Ermak Travel Guide

 

Kholmogory

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Transportation

Hotels, motels and where to sleep

Restaurant, taverns and where to eat

Cultural (and not so cultural) events

Interesting information and useful tips

 

Description of Kholmogory

Kholmogory (Russian : Холмогоры ) is a historical village and the administrative center of the Kholmogory raion of the Archangel Oblast, in Russia. It is located on the left bank of the Northern Dvina, on the M8 motorway, 75 km southeast of Arcángel and 90 km north of the Monastery of San Troitski Antonievo-Siski. The name is derived from the Finnish Kalmomäki, which means "hill of corpses" (cemetery ). According to the census Russian of 2002, its population was 4,592 inhabitants.

Kholmogory area was first inhabited by the Finn - Ugrians Savolotshij Thsuuds (savolokis ), also called Yems or Karelians in the ancient chronicles of Novgorod. The first Slavic population in the region were the pomors of Vologda after 1220. Already in the fourteenth century, the village (whose name happened to be pronounced Kholmogory) was an important center of trade for the Republic of Novgorod in northern Russia. Its commercial importance even grew in 1554 when the Muscovy Company converted Kholmogory into its center for fur operations. The Swedes besieged the wooden fort during the Tumultuous Period (1613), but they had to withdraw (although later the Russians announced this, there is no record in the Swedish military sources). During the seventeenth and eighteenth centuries it was a place of exile, including ex-agent Ana Leopóldovna and her children.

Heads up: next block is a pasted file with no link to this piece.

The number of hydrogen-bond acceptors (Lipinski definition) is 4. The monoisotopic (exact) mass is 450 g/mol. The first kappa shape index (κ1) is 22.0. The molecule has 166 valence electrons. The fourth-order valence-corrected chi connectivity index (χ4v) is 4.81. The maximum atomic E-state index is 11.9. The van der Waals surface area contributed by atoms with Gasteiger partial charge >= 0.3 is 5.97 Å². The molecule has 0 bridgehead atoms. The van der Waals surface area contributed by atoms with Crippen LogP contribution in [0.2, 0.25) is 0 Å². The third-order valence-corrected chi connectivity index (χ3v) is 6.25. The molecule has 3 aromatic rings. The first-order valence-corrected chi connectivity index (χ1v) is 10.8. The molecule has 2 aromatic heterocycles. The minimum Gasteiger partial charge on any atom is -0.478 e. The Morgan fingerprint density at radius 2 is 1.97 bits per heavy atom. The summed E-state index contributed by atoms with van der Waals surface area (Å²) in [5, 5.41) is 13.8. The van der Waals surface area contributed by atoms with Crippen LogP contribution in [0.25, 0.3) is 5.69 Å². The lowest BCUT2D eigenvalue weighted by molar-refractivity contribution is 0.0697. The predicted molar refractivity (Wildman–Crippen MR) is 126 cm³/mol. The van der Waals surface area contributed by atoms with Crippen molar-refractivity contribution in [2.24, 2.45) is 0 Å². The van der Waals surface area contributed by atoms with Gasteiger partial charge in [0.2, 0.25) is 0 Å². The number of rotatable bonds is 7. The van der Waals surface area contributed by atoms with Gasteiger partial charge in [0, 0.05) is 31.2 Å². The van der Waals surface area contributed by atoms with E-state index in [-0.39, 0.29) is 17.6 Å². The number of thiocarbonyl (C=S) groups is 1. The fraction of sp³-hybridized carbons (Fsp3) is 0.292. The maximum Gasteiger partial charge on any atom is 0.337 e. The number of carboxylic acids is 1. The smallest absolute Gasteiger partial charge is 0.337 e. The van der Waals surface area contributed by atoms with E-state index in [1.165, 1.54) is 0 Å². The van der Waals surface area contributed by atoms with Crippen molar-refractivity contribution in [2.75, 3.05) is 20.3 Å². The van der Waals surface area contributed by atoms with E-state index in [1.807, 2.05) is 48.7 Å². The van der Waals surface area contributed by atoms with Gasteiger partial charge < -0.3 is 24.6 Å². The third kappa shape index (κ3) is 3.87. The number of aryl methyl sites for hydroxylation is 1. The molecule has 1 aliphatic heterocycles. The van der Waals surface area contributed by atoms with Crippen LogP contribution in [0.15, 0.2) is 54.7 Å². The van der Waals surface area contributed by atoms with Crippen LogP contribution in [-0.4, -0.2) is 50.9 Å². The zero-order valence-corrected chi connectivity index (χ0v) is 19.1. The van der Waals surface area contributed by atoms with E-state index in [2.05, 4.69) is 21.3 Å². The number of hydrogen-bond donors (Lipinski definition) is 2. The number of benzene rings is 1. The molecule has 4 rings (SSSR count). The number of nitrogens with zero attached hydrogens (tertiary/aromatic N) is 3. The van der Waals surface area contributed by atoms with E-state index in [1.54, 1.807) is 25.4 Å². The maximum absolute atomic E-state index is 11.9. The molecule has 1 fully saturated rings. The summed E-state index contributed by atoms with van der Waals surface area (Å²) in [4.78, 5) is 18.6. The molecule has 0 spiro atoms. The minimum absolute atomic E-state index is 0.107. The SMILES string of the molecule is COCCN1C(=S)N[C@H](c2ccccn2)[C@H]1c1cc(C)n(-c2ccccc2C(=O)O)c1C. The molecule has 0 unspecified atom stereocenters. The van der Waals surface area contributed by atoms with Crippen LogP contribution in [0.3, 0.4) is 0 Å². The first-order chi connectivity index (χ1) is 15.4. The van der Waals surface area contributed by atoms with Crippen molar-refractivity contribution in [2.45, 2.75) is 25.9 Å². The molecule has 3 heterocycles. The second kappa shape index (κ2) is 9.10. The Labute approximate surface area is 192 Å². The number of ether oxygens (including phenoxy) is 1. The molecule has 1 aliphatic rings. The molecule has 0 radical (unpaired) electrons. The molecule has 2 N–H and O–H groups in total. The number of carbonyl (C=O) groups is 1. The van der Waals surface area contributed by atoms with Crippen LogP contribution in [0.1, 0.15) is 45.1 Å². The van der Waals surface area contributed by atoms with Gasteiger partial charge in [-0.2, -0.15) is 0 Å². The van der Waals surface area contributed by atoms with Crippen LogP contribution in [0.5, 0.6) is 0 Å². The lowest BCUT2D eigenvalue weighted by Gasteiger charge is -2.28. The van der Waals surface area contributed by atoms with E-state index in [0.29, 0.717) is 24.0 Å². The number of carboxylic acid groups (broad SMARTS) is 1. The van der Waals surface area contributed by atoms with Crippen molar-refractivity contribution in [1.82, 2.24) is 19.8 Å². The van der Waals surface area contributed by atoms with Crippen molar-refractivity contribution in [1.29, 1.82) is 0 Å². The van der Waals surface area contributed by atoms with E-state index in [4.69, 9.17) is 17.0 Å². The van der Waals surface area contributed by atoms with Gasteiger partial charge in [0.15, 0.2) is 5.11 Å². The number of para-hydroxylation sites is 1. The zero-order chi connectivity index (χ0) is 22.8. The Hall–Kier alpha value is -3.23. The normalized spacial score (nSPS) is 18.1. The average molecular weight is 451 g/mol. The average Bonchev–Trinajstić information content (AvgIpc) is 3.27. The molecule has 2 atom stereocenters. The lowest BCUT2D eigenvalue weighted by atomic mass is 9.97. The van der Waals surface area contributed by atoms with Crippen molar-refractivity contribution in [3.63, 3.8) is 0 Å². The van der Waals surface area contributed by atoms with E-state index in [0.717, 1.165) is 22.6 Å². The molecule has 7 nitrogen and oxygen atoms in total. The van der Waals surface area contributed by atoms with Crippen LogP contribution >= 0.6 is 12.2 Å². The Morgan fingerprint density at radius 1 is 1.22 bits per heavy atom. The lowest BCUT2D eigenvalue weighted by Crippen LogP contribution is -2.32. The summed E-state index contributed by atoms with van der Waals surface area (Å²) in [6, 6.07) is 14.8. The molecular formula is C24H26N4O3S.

In 1682 the cathedral of Kholmogory was consecrated, with six pillars, the largest in the region. It was destroyed by the Soviets in the 1930s. Despite this, many old sawmills and mills in the area are still preserved. Lomonosov, one of the surrounding villages is the birthplace of the great Russian geographer and writer Mikhail Lomonosov and the sculptor Fedot Shubin. As a local artistic tradition we should highlight the engraving of mammoth tusks and walruses. The bone engraving factory Lomonosov preserves the medieval tradition of this folk art.

 

 

 

 

 


 

Transportation

 

 

Hotels, motels and where to sleep

 

 

Restaurant, taverns and where to eat

 

 

Cultural (and not so cultural) events

 

 

Interesting information and useful tips